Rapaport Everyday Ethics Grant Application
Request for Grant Proposals
The Michael S. Rapaport
Everyday Ethics Across the Curriculum Initiative
About the Initiative:
No one can successfully navigate everyday life without understanding everyday ethics. Unlike ethical theory (philosophical reflections on such questions as what makes right acts right), everyday ethics is about integrity and cheating, honesty and dishonesty, justice and injustice. The point of this Initiative is to sophisticate out students’ understanding of everyday ethics by introducing ethics segments into disciplinary courses that deal with substantive issues other than ethics: courses in anthropology, chemistry, engineering, literature, and so forth.
Support for Faculty Already Integrating Everyday Ethics Segments into Courses:
Faculty who have already integrated ethics segments (10% of a course) into disciplinary courses that are not designated as “ethics courses” may apply for a Rapaport grant to support:
- Co-curricular activities, e.g. debates, films, speakers
- Attending conferences and workshops related to ethics segments
- Obtaining curricular materials (e.g. DVD’s, books) related to ethics segments
- Disseminating information about a course segment, or about the Rapaport Ethics Across the Curriculum Initiative, through publications or presentations at conferences, meetings, and workshops.
Support for Faculty Integrating New Everyday Ethics Segments into Courses:
Faculty planning to integrate everyday ethics segments (10% or more of the course) on an ongoing basis (every time the class is taught) into a continuing disciplinary course that is not designated as an “ethics course” may apply for a Rapaport grant to support:
- $1250 Course development Honorarium: $1000 payable upon approval of grant proposal, the remainder payable after the course has been taught.
- Co-curricular activities, e.g. debates, films, speakers.
- Attending conferences and workshops related to ethics segments.
- Disseminating information about a course segment, or about the Rapaport Everyday Ethics Across the Curriculum Initiative, through publications or presentations at conferences, meetings or workshops.
Examples of Possible Everyday Ethics Course Segments:
The following examples are appropriate for most regular disciplinary courses:
A segment on scholarly or professional integrity or the ethics of research and/or a discussion of a field’s code of ethics included in courses on methodology or research methods. Almost all applied fields, including engineering, law, and various healthcare professions, subscribe to codes of ethics. Codes are also common in the physical sciences (biochemistry and molecular biology, chemistry, geology, mathematics, meteorology, nuclear science, physics) and the social sciences (anthropology, archeology, history, political science, sociology). Subject might include professional, scholarly, and scientific integrity and fraud; film and literary evocations of professional, scholarly, and researcher integrity; the ethics of using animals or humans as research subjects, the ethics of interviewing, etc.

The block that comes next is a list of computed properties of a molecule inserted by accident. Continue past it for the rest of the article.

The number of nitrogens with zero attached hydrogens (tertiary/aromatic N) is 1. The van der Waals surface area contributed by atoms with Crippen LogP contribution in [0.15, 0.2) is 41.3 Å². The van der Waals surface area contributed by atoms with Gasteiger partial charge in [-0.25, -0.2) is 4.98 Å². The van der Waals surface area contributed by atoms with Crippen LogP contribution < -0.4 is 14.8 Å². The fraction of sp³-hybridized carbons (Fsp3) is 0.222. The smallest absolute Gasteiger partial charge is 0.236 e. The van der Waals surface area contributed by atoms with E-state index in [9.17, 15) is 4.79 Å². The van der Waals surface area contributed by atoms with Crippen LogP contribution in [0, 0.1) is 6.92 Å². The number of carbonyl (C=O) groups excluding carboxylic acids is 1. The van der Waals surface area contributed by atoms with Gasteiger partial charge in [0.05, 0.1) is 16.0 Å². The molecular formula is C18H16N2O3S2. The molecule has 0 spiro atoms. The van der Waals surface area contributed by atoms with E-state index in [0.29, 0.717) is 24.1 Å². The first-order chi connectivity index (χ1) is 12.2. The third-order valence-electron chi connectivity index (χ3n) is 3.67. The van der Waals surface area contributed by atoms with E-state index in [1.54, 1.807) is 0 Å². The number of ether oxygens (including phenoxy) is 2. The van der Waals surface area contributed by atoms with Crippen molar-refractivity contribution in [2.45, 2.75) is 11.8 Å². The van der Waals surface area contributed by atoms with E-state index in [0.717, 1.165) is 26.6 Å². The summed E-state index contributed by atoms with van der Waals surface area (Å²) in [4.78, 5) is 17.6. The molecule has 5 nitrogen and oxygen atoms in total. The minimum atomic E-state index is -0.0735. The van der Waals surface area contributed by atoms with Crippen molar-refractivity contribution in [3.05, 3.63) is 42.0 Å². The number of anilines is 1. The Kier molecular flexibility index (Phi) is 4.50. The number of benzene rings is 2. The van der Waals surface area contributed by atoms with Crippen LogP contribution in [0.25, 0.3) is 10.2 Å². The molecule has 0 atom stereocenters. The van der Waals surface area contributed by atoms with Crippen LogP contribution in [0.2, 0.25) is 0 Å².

A segment on intellectual property, “stealing ideas and innovations.” Everyone can discuss the ethics of buying a term paper on the Internet, pirating software and/or illegal iPod downloads. Art historians can discuss fakery and forgery (art fraud from Christie’s and Sotheby’s to e-bay, to Han van Meegeren and his fake Vermeers). A related issue is “theft” of cultural property, the ethics of Indiana Jones and tomb raiding – or, more seriously, ownership of the Parthenon friezes.
The literary and artistic treatment of ethics in any course on literature or art history: e.g. why do we turn bad guys and gals into heroes and heroines? Why transform bank robbers and murderers into celebrities? (Viz. In Cold Blood.)
Whistle-blowing and cheating: subjects could range from whistleblowers and scientific integrity, to Holocaust deniers, to insider trading and Enron, to the use of steroids in sports, to plagiarism and cheating on examinations.
Assistance in Developing an Everyday Ethics Segment:
Bob Baker is available to discuss ideas for everyday ethics segments, potential speakers and possible co-curricular activities – and, of course, to help faculty prepare applications for Rapaport grants. He can also assist faculty in developing instructional materials and resources, recruiting speakers, and so forth. Please feel free to contact him if you are thinking about developing an ethics segment or co-curricular ethics activities.
Applying for a Rapaport Everyday Ethics Across the Curriculum Grant:
Applications are assessed on a rolling basis by the grant steering committee: Bob Baker, Philosophy; Jeff Corbin, Biology/Environmental Science; Hal Fried, Economics; Claire Bracken, English; and John Spinelli, Electrical and Computer Engineering.
The Rapaport Everyday Ethics Initiative is housed in the Bioethics Center in Lamont House 103. Phone and e-mail: Bob Baker x 6215, firstname.lastname@example.org.